Teens and Multi-player GamingMary O. Foley
Video games have come a long way since Pac-Man. Today’s games are more sophisticated and multi-dimensional than ever, and the Internet allows players to play with fellow gamers from around the world.
But this brave new world of video games has brought with it new risks for teens. The newest games are chock-full of awe-inspiring graphics, but many are graphically violent as well. Multi-player interactive games allow players to take over the game’s protagonist and control its behavior. All too often, the object of popular games like World of Warcraft or GunZ is to kill the opponent in the most gruesome way possible.
In addition, new technologies like Xbox Live allow Xbox users to attach their unit to the Internet and, with headset and microphone, talk to other gamers in real-time. If played without privacy controls, uncensored language or “acting out” by other gamers -- even on games rated “E” for everyone -- can quickly change the nature of the gaming experience.
The risks of online gaming
Studies by groups such as the National Coalition of Television Violence have found a negative link between media violence and children’s behavior. Studies funded by leading video-game makers dispute these findings. But a rash of highly publicized tragedies, such as the Virginia Tech shootings in 2007 and the Columbine shootings in 1999 has fueled concerns about rising youth violence.
There is also the risk of divulging too much information to a fellow gamer the teen doesn’t know, such as name and address, and thus putting their personal safety at risk. The gamer your teen thinks he knows could be a dangerous individual. If your teen lets the wrong details slip, a sexual predator, or a cyberbully angry over losing a game that’s gone too far, could easily find their way to your front door.
And lastly, video games are designed to be addictive, says Dr. Dave Greenfield, a West Hartford, Conn.-based psychologist, founder of the Center for Internet Behavior, and author of Virtual Addiction. “These games actually interfere with the balance of daily life. They change kids’ perceptions of violence, they increase the threshold for stimulation, and decrease their interest in the subtleties of human interaction,” he warns. “The number-one problem I see in teens and young adults who play these games is failing academic performance.”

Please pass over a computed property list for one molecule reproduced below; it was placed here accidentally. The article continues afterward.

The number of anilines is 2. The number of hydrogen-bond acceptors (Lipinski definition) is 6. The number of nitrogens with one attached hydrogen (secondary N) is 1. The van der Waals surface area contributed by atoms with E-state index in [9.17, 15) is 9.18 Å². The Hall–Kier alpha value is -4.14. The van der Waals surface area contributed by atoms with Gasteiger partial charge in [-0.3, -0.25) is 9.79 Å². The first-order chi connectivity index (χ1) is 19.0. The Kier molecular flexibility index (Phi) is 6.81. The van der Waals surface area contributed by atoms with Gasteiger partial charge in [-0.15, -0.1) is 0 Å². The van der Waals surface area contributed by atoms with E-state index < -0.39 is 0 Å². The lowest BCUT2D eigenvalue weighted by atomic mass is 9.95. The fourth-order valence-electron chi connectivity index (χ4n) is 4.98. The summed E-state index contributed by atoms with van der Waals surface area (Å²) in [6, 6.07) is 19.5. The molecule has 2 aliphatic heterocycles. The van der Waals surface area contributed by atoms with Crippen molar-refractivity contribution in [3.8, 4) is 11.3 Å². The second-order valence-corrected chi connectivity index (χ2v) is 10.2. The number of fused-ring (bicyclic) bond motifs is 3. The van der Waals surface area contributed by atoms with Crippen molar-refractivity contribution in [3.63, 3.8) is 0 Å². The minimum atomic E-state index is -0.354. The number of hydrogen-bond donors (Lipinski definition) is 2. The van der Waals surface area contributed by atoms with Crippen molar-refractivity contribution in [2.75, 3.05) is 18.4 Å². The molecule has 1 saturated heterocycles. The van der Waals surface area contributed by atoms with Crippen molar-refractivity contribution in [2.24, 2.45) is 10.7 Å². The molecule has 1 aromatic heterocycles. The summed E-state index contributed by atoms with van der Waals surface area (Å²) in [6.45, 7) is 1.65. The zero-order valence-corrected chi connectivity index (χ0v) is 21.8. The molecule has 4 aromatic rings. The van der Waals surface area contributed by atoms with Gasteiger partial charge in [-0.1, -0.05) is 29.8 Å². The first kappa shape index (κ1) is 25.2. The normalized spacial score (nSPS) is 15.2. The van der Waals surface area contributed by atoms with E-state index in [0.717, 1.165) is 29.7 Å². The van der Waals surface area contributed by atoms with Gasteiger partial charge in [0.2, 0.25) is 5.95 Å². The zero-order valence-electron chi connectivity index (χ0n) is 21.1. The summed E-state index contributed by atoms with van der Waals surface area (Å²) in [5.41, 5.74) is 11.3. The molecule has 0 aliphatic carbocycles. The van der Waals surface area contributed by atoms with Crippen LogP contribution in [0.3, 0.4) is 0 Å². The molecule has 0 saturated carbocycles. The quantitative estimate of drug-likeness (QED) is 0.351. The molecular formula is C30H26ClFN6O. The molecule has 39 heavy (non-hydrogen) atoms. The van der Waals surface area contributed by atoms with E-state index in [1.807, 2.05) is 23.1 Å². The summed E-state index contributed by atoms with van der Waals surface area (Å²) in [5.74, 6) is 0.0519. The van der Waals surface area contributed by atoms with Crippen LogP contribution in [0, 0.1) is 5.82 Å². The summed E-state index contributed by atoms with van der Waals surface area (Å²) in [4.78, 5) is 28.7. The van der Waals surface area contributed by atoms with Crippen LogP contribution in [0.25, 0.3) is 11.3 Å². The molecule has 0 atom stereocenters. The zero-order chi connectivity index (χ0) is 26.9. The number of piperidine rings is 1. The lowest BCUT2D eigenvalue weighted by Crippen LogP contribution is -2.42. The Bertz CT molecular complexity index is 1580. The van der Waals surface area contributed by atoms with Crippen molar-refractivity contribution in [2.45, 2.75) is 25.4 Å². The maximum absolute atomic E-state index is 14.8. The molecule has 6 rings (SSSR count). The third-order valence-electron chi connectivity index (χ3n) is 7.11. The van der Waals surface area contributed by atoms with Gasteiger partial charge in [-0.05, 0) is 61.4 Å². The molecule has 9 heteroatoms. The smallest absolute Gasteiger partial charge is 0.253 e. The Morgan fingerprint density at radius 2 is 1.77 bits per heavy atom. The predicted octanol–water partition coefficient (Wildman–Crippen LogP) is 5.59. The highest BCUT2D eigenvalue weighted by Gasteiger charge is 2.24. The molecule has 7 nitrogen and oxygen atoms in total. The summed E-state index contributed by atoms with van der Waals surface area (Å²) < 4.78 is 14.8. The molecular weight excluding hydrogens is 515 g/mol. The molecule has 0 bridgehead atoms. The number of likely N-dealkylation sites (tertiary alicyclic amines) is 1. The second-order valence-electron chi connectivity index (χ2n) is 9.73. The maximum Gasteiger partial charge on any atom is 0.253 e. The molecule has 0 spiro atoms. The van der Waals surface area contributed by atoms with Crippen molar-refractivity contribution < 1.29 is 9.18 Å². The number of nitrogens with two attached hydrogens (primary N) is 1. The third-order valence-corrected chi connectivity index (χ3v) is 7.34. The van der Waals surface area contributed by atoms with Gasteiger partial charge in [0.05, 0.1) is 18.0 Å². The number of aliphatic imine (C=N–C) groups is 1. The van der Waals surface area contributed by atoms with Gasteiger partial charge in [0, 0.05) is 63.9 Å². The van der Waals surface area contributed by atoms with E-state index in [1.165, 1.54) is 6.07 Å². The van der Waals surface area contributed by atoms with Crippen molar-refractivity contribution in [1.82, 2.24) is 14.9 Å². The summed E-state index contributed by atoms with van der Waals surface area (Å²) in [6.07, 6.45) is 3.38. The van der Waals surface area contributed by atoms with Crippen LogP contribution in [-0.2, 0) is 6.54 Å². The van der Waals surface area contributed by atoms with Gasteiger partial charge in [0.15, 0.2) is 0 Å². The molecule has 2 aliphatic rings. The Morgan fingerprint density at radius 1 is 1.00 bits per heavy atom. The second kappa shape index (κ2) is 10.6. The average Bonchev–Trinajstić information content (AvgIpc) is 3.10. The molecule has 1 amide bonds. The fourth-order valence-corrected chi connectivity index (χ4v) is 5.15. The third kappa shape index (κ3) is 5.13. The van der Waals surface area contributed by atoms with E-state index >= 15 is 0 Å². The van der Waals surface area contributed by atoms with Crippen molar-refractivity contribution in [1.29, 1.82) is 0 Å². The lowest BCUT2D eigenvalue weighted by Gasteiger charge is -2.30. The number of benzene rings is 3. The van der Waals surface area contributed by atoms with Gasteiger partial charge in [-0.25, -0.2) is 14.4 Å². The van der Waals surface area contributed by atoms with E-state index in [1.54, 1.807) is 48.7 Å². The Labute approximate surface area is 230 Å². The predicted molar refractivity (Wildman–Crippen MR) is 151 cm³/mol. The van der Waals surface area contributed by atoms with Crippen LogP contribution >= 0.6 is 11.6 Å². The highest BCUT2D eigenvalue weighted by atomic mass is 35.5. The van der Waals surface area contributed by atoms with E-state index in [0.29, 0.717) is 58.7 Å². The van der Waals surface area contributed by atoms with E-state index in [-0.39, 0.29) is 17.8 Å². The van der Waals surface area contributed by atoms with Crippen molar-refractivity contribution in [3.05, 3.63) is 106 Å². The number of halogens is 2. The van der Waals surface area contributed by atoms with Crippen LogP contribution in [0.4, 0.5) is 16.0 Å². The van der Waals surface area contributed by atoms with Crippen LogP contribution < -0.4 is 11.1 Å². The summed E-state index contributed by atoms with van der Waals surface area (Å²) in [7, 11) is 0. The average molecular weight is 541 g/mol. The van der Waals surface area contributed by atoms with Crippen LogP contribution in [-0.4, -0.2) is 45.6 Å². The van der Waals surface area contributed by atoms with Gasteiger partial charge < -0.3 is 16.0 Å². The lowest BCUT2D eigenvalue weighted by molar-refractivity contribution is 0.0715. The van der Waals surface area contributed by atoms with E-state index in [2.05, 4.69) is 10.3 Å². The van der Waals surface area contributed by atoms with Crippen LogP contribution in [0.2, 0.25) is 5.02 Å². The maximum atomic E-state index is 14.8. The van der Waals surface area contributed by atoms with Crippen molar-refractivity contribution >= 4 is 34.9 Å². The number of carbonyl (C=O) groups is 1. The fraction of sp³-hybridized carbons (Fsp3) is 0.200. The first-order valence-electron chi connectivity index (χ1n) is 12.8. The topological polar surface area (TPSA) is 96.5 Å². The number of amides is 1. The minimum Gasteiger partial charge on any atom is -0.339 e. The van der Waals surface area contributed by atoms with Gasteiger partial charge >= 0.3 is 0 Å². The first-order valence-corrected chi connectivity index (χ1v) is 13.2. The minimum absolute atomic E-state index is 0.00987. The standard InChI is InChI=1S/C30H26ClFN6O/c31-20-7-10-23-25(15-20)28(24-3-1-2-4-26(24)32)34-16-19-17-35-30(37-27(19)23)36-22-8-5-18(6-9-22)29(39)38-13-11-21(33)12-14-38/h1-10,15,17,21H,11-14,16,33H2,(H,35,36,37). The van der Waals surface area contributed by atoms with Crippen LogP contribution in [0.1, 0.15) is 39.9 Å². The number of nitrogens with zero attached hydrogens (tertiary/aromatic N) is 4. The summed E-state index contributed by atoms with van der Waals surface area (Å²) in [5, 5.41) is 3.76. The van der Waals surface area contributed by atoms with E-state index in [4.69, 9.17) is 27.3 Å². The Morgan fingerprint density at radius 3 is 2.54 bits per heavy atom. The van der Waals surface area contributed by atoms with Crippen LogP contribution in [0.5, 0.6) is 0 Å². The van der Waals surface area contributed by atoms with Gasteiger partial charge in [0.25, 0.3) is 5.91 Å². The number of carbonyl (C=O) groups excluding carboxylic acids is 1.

How to protect your kids
Unlike younger children, teens who really want to play these games will find a way around parental-control filters. So what’s a parent to do? The following are some practical tips to make sure your teen is safe:
1. Know which games your child plays Review all games before your kids play them, and only keep computers in the open areas in your home. “Never, never, never let children have a computer in their rooms,” Greenfield says.
2. Set limits on screen time Limit the amount of time your teen spends playing video games -- this includes games on all kinds of screens, from computers to televisions to portable devices. Don’t let them jump from screen to screen, says Greenfield.
3. Keep your teen active Keep some balance in your teen’s life by making sure she is involved in activities that take her away from video gaming. This includes opportunities like sports, social and religious activities, hobbies, a job, or volunteer work.
4. Talk to your teen about privacy Make sure your teenager understands the risks of giving out any personal information to other gamers. Make sure your teen knows to never offer or agree to a face-to-face meeting with another gamer or person they met online.
5. Insist on Xbox Live Controls If your child must play Xbox Live and similar games, make sure to mute the game’s audio. This will prevent exposure to foul language, possible verbal abuse, or the temptation to blurt out a phone number or other personal information.
6. Be open to listening to your child Tell your children they can ask you about problems or concerns they are having about gamers they encounter.
7. Encourage your teen to become a Teenangel A Teenangle is a teen who is carefully trained by the FBI and other Internet safety experts to help identify and report unsafe situations on the Internet. For more on the Teenangel program, which is sponsored by #IF($EnableExternalLinks)WiredSafety.c#COMMENT#ENDCOMMENTom#ELSEWired Safety#ENDIF, contact #IF($EnableExternalLinks)TeenAngels.o#COMMENT#ENDCOMMENTrg#ELSETeen Angels#ENDIF.
Dr. Greenfield believes the most important thing parents can do is to make sure teens are given healthy alternatives to computer use. But parents have to be willing to work at arranging these other activities. “Let’s face it -- the computer is a very easy babysitter,” he says.
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